Inner  Frontier
Fourth Way Spiritual Practice


Inner Work

For the week of May 12, 2014

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Cultivating the Heart of Love

(Deepening Our Inner Life: Part 6)

Many emotions flow through us on any given day. Yet we know of master emotions, which, if we could cultivate them, would profoundly change our life for the better. Prime among these is love. One way is to start from below by paying attention to our moments of non-love. In that way, we notice our indifference toward others, our uncaring, negative attitudes, thoughts, and actions toward others. This seeing in itself diminishes the grip of non-love, but only if we see from a place of love, or at least self-acceptance. Any rejection just feeds and perpetuates our destructive patterns.

Yet there are also ways to start from above, from love itself and from its close companion, kindness. Every day we have moments that touch our heart. Some are unpredictable, though others come through regular contact with our loved ones. By whatever route these moments that touch us arise, we can use them, and indeed any other moment, as opportunities to cultivate the heart of love.

Say, for example, you are in a situation where you see other people, whether strangers or not. You could inwardly wish them well or inwardly ask for a blessing on each one individually. You could inwardly say “May you be happy.” Or you could inwardly say “May the Lord bless you and protect you.” Or you could use some other phrase that touches you.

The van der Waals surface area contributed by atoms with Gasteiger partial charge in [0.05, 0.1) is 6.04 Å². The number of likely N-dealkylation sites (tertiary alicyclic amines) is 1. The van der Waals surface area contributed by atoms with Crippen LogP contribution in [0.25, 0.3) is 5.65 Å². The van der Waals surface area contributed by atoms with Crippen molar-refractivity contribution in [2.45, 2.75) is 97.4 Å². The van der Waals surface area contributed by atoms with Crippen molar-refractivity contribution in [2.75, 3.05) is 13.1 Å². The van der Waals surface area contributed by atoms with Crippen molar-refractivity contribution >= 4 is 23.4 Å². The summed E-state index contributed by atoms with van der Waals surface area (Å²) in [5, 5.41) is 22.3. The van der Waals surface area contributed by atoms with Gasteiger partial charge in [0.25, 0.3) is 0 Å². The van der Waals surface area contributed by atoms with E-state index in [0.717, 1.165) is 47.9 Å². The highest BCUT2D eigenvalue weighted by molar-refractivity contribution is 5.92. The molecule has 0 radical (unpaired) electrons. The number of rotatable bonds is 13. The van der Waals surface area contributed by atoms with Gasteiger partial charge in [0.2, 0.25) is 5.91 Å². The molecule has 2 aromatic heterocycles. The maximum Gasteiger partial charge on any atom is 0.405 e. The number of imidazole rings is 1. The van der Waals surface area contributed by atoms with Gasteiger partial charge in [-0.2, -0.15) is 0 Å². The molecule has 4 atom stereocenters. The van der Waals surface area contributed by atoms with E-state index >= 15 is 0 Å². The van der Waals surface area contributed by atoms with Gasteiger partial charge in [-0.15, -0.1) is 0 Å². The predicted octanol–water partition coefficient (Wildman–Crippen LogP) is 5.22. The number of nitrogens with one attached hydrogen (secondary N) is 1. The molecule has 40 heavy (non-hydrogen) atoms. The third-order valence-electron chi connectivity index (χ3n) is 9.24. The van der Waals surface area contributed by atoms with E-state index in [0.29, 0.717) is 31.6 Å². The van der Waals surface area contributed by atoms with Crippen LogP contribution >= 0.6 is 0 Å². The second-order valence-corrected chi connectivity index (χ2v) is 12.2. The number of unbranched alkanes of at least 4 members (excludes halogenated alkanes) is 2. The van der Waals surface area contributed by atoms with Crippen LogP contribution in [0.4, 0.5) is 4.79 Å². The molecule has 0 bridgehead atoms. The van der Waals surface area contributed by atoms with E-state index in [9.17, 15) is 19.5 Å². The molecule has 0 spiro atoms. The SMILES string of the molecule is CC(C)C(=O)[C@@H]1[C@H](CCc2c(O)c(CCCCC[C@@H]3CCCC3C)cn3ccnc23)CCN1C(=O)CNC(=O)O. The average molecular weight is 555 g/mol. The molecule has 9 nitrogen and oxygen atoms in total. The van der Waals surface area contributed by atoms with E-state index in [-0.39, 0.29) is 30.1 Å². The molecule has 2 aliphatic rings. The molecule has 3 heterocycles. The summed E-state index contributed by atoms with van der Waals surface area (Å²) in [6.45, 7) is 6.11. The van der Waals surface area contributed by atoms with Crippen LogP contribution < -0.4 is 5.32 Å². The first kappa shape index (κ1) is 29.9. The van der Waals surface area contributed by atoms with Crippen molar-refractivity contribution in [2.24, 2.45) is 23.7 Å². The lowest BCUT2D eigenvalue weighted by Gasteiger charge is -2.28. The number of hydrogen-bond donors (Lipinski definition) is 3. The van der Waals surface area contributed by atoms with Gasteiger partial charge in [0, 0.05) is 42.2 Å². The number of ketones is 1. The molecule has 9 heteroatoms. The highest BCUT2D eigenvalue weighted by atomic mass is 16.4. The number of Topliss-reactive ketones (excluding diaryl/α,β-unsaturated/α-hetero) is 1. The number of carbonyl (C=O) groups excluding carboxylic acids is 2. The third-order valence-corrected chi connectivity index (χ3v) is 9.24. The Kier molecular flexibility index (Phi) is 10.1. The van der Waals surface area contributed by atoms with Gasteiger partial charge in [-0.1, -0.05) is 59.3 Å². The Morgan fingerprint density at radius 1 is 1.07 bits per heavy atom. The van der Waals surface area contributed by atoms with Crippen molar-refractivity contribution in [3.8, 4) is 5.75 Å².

While having such positive thoughts toward others is an important step, we can go a bit further. We can engage our heart. We can feel what we are thinking. So we direct our attention toward the person and inwardly we say the phrase, while being aware of its meaning and letting our heart feel that meaning and emotionally embody our positive intent. It sounds like several different pieces, but they coalesce into a single act of loving well-wishing. This is a practice we can invoke anywhere, including in difficult moments with other people. It helps purify our heart of self-centeredness and of criticizing, judging and condemning, both others and ourselves. “Blessed are the pure in heart, for they shall see God.”

Another step is to take our well-wishing and act on it: the way of kindness. We pay even more attention to how we interact with other people, to what we say and do, to the expression on our face, the tone of our voice, the gestures we make, the effect we are having. But it all begins in our core, in our attitude toward the person, in our thoughts and feelings. By practicing the heart of love in the midst of our interactions, we change the tenor of our relationships. For example, the practice of courtesy, in deed and in word, puts us in the frame of kindness.

Beyond that, how do we react when someone crosses us, such as a discourteous driver? Fear and anger may be our normal and immediate reactions, but we do not need to nurture them beyond their momentary usefulness in alerting us to the danger and preparing us to respond. Can we open our heart, even to that person who has crossed us, turn the other cheek? It is a hard thing, but love demands it of us. Love reveals that we are not separate, not even from that person. Love asks us to become still more able to give and to give way.

Beneath all our perceptions, beneath our senses and thoughts and feelings, is a pure awareness, our true consciousness. We all share the same consciousness, for it does not stop at the boundaries of our body. And beyond that shared sameness, we have our individual, unique will. Yet the individual will of every one of us comes from the one Source, and that Source is the source of Love. We aspire to the great heart of love.


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